Sima Samar, former head of Afghanistan’s Independent Human Rights Commission, told The Guardian that excluding women representatives from the Doha Meeting is an indirect surrender to Taliban demands. She stated, “Law, democracy, and sustainable peace are not possible without considering half of society, which are women. I don’t think we’ve learned anything from past mistakes.”

Habiba Sarabi, a former member of Afghanistan’s negotiating team with the Taliban, remarked that international interaction with the Taliban prioritizes their agenda over Afghan women, democracy, and other issues.

Heather Barr, Women’s Rights Division Co-Director at Human Rights Watch, commented on the exclusion of women from the Doha agenda, describing it as exacerbating the most serious crisis in women’s rights globally. She described the UN’s action as a move to lure the Taliban to negotiation tables, questioning its efficacy after three years of diplomatic engagement.

She further stated, “The only acceptable explanation is that they [the United Nations] are doing this to bring the Taliban to the negotiating table, but for what purpose? Three years of diplomatic engagement have yielded nothing so far.”

Ms. Barr emphasized that this action by the United Nations has emboldened the Taliban and granted them legitimacy. According to her, excluding women from the Doha meeting’s agenda is a significant political victory for the Taliban. She told The Guardian, “This is a betrayal not only to women of Afghanistan but to women worldwide.”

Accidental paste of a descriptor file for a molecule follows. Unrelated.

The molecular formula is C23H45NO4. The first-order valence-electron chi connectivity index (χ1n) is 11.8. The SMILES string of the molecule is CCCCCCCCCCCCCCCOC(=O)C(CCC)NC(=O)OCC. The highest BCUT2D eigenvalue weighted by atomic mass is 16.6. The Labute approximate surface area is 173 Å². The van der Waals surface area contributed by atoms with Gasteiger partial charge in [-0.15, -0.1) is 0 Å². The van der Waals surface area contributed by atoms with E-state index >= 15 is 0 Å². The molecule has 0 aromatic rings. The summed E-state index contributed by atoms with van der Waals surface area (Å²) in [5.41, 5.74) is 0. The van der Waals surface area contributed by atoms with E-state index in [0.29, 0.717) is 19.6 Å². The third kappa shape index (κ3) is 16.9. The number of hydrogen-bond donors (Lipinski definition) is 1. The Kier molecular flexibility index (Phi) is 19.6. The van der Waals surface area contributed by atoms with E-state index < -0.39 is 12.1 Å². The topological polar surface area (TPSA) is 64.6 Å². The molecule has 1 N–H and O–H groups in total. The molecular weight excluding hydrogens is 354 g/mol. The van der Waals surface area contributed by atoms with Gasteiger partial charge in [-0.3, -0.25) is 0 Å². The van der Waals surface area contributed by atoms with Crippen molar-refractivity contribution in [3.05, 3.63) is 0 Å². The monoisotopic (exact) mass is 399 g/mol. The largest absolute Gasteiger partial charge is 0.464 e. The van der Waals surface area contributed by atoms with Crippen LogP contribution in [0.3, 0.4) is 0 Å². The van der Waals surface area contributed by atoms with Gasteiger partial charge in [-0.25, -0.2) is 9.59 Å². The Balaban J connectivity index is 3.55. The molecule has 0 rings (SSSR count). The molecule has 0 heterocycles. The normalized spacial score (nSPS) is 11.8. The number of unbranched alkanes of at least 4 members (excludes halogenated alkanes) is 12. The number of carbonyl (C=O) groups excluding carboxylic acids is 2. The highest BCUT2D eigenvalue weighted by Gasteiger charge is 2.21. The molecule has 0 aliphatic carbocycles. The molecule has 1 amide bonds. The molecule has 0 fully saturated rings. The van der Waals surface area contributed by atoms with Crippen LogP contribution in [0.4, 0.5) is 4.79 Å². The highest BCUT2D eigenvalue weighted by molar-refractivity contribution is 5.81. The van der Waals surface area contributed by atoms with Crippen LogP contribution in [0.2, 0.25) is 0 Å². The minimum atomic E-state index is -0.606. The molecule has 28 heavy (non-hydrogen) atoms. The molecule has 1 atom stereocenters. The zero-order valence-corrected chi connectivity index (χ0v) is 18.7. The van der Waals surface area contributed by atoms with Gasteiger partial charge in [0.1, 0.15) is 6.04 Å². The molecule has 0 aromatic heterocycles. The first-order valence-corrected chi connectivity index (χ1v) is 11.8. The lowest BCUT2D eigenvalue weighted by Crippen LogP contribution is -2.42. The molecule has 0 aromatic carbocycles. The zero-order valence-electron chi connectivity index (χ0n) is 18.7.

Naseer Ahmad Faiq, the Acting Permanent Representative of Afghanistan to the United Nations, criticized the agenda and composition of the third Doha meeting during a UN Security Council session. He stated that excluding women, civil society, and human rights activists from this meeting violates the Universal Declaration of Human Rights and UN Security Council resolutions. He emphasized that the situation for women in Afghanistan is dire and that the normalization of a gender apartheid regime should not occur.

Additionally, Robert Wood, the Deputy U.S. Representative to the United Nations, called for the inclusion of representatives of women of Afghanistan and civil society in the third Doha meeting. He cited UN agencies, stating that the Taliban’s behavior towards women reflects a systematic violation of human rights and the UN Charter.